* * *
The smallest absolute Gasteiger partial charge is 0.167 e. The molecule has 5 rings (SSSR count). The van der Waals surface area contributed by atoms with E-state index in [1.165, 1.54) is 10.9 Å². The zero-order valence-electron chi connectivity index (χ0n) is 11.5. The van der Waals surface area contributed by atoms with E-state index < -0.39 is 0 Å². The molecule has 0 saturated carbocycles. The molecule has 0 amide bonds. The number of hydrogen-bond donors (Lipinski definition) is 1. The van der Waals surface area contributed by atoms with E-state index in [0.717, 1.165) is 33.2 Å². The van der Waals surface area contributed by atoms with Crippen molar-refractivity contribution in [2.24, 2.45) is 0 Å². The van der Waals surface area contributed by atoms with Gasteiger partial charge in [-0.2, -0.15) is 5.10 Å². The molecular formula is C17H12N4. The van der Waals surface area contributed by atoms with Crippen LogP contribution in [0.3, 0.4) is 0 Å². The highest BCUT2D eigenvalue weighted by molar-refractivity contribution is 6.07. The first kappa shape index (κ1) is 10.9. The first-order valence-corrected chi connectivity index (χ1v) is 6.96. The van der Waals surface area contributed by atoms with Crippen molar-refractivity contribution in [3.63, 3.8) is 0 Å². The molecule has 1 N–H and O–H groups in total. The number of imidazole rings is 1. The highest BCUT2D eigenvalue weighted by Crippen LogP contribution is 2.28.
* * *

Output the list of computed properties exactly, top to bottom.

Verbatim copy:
The smallest absolute Gasteiger partial charge is 0.167 e. The molecule has 5 rings (SSSR count). The van der Waals surface area contributed by atoms with E-state index in [1.165, 1.54) is 10.9 Å². The zero-order valence-electron chi connectivity index (χ0n) is 11.5. The van der Waals surface area contributed by atoms with E-state index < -0.39 is 0 Å². The molecule has 0 saturated carbocycles. The molecule has 0 amide bonds. The number of hydrogen-bond donors (Lipinski definition) is 1. The van der Waals surface area contributed by atoms with E-state index in [0.717, 1.165) is 33.2 Å². The van der Waals surface area contributed by atoms with Crippen molar-refractivity contribution in [2.24, 2.45) is 0 Å². The van der Waals surface area contributed by atoms with Gasteiger partial charge in [-0.2, -0.15) is 5.10 Å². The molecular formula is C17H12N4. The van der Waals surface area contributed by atoms with Crippen LogP contribution in [0.3, 0.4) is 0 Å². The highest BCUT2D eigenvalue weighted by molar-refractivity contribution is 6.07. The first kappa shape index (κ1) is 10.9. The first-order valence-corrected chi connectivity index (χ1v) is 6.96. The van der Waals surface area contributed by atoms with Crippen molar-refractivity contribution in [3.63, 3.8) is 0 Å². The molecule has 1 N–H and O–H groups in total. The number of imidazole rings is 1. The highest BCUT2D eigenvalue weighted by Crippen LogP contribution is 2.28.